The trove also included the Bush administration’s 2006 application for initial approval by the surveillance court to collect bulk logs of all domestic phone calls under a provision of the Patriot Act that allows the collection of business records deemed “relevant” to an investigation, another program it had previously undertaken unilaterally. The call record program is still active.

“Here, the government’s interest is the most compelling imaginable: the defense of the nation in wartime from attacks that may take thousands of lives,” said the Justice Department brief, which was signed by Alberto Gonzales, who was then attorney general. “On the other side of the ledger, the intrusion is minimal” into privacy concerns because the calling logs did not include any content of communications.

The documents show that as early as 2006, an inspector general review recommended tighter controls over the bulk telephone metadata program to reduce the risk that they would violate the limits on the collection of data. In 2009, the court would sharply rebuke the N.S.A. for violating its own procedures and misleading the nation’s intelligence court about how it used the telephone call logs.

Jameel Jaffer, a senior lawyer with the A.C.L.U., argued that the release of the documents demonstrated what he argued were structural problems with the surveillance court, which decides major issues.

“This is a reminder a lot of the most important and far-reaching decisions of the past decade were issued by this court, which meets in secret and hears only from the government and doesn’t publish its decisions,” Mr. Jaffer said.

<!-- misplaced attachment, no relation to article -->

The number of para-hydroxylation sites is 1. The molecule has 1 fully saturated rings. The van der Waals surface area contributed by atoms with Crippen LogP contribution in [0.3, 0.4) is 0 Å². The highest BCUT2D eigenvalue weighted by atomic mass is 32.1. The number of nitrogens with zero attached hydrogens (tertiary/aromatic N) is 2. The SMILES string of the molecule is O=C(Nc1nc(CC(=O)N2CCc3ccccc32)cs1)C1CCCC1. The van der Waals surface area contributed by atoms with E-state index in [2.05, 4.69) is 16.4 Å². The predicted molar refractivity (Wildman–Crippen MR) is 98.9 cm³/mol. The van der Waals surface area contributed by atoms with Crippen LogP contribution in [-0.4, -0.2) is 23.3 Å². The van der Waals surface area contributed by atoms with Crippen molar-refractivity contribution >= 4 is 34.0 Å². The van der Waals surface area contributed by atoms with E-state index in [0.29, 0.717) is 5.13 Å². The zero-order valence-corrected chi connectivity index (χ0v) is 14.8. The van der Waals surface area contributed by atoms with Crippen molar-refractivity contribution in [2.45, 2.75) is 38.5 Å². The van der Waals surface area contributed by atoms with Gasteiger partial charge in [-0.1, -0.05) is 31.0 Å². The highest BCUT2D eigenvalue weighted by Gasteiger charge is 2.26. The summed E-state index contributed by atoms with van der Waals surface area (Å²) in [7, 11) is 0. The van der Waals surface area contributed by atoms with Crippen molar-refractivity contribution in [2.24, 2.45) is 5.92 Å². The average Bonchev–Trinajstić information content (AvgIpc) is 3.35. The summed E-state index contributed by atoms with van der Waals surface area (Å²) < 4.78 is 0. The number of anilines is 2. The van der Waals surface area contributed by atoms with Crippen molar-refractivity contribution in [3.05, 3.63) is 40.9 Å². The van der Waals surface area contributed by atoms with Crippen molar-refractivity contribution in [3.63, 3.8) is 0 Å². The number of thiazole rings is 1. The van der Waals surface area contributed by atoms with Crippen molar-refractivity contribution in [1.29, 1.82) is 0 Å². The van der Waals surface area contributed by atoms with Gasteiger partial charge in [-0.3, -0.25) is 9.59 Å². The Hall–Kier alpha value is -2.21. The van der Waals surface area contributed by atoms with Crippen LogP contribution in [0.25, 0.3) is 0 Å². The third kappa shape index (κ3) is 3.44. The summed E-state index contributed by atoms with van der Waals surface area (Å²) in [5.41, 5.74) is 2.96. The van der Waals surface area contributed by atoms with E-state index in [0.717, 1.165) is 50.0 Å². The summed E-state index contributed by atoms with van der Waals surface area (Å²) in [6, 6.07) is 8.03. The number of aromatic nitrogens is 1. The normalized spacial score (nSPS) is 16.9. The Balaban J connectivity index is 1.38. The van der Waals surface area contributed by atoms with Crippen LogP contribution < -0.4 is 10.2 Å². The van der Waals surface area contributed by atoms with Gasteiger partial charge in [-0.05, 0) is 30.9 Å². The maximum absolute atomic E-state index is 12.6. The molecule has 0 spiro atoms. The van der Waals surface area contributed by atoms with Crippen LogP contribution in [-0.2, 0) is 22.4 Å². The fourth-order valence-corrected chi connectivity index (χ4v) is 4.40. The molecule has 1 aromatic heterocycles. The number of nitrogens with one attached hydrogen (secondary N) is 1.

The full scope and details of any revelations in the documents were not immediately clear because of the large volume of materials and the late hour at which they became available. It appeared likely to take days for journalists, privacy advocates and other close watchers of surveillance policy issues to finish scouring the trove.



12) Zimmerman Is Charged With Aggravated Assault
November 18, 2013

ATLANTA — Barely four months after he was acquitted in the fatal shooting of an unarmed black teenager that spurred demonstrations across the country, George Zimmerman was arrested on Monday in Florida following a dispute with his girlfriend, the authorities said.

Mr. Zimmerman, 30, was charged with domestic aggravated assault, domestic battery and criminal mischief after he and his girlfriend, Samantha Scheibe, had an argument at their home in Apopka, northwest of Orlando, said Chief Deputy Sheriff Dennis Lemma of Seminole County. Ms. Scheibe told investigators that she had asked Mr. Zimmerman to leave the residence, and that he had begun packing his belongings, including two firearms, before growing agitated and turning violent.

Deputy Lemma said that Mr. Zimmerman had “broken a table and, at one point, pointed a long-barreled shotgun” at Ms. Scheibe, who said he had aimed at her for about a minute. Later in the altercation, the authorities said, Mr. Zimmerman forced Ms. Scheibe, who was uninjured, out of the home before obstructing a doorway with furniture.

“He just pushed me out of my house and locked me out,” Ms. Scheibe told a 911 dispatcher.

Law enforcement officials arrived soon after.

“The deputies were able to open the door and push away the furniture that was blocking the door, and confronted George Zimmerman as he sat there,” Deputy Lemma said during a news conference in Sanford, Fla. “At that time, he was unarmed.”

Mr. Zimmerman was being held without bond ahead of a court appearance on Tuesday, which officials said was typical in a domestic violence case.

In his own 911 call before the deputies entered the home, Mr. Zimmerman said that Ms. Scheibe was pregnant with his child and that he wanted “everyone to know the truth” about Monday’s episode.

“I never pulled a firearm. I never displayed it,” he said. “When I was packing it, I’m sure she saw it. I mean, we keep it next to the bed.”

He also said Ms. Scheibe was responsible for the broken table when she started “smashing stuff, taking stuff that belonged to me, throwing it outside, throwing it out of her room, throwing it all over the house.”